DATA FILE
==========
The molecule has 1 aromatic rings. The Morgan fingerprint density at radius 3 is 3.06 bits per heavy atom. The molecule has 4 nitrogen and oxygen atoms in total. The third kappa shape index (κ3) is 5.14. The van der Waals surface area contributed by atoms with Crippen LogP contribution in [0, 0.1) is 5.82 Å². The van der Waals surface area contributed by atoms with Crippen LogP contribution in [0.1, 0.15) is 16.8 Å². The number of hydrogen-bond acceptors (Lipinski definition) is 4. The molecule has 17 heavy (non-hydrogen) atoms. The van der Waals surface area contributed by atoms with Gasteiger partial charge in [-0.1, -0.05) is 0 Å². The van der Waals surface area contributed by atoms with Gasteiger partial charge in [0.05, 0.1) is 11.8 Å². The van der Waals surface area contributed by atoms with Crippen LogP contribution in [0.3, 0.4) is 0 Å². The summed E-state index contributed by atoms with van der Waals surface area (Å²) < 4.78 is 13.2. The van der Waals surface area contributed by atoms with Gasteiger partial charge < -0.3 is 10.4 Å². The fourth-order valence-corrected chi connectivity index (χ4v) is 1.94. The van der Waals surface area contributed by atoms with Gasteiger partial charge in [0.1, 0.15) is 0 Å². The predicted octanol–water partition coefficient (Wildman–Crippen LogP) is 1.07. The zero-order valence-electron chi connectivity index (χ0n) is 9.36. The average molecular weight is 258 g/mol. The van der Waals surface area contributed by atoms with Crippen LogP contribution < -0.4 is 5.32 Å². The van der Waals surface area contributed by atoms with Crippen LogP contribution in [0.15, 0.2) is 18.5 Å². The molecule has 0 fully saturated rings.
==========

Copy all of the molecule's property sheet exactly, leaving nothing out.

The molecule has 1 aromatic rings. The Morgan fingerprint density at radius 3 is 3.06 bits per heavy atom. The molecule has 4 nitrogen and oxygen atoms in total. The third kappa shape index (κ3) is 5.14. The van der Waals surface area contributed by atoms with Crippen LogP contribution in [0, 0.1) is 5.82 Å². The van der Waals surface area contributed by atoms with Crippen LogP contribution in [0.1, 0.15) is 16.8 Å². The number of hydrogen-bond acceptors (Lipinski definition) is 4. The molecule has 17 heavy (non-hydrogen) atoms. The van der Waals surface area contributed by atoms with Gasteiger partial charge in [-0.1, -0.05) is 0 Å². The van der Waals surface area contributed by atoms with Gasteiger partial charge in [0.05, 0.1) is 11.8 Å². The van der Waals surface area contributed by atoms with Crippen LogP contribution in [0.3, 0.4) is 0 Å². The summed E-state index contributed by atoms with van der Waals surface area (Å²) < 4.78 is 13.2. The van der Waals surface area contributed by atoms with Gasteiger partial charge < -0.3 is 10.4 Å². The fourth-order valence-corrected chi connectivity index (χ4v) is 1.94. The van der Waals surface area contributed by atoms with Gasteiger partial charge in [0.1, 0.15) is 0 Å². The predicted octanol–water partition coefficient (Wildman–Crippen LogP) is 1.07. The zero-order valence-electron chi connectivity index (χ0n) is 9.36. The average molecular weight is 258 g/mol. The van der Waals surface area contributed by atoms with Crippen LogP contribution < -0.4 is 5.32 Å². The van der Waals surface area contributed by atoms with Crippen LogP contribution in [0.15, 0.2) is 18.5 Å². The molecule has 0 fully saturated rings.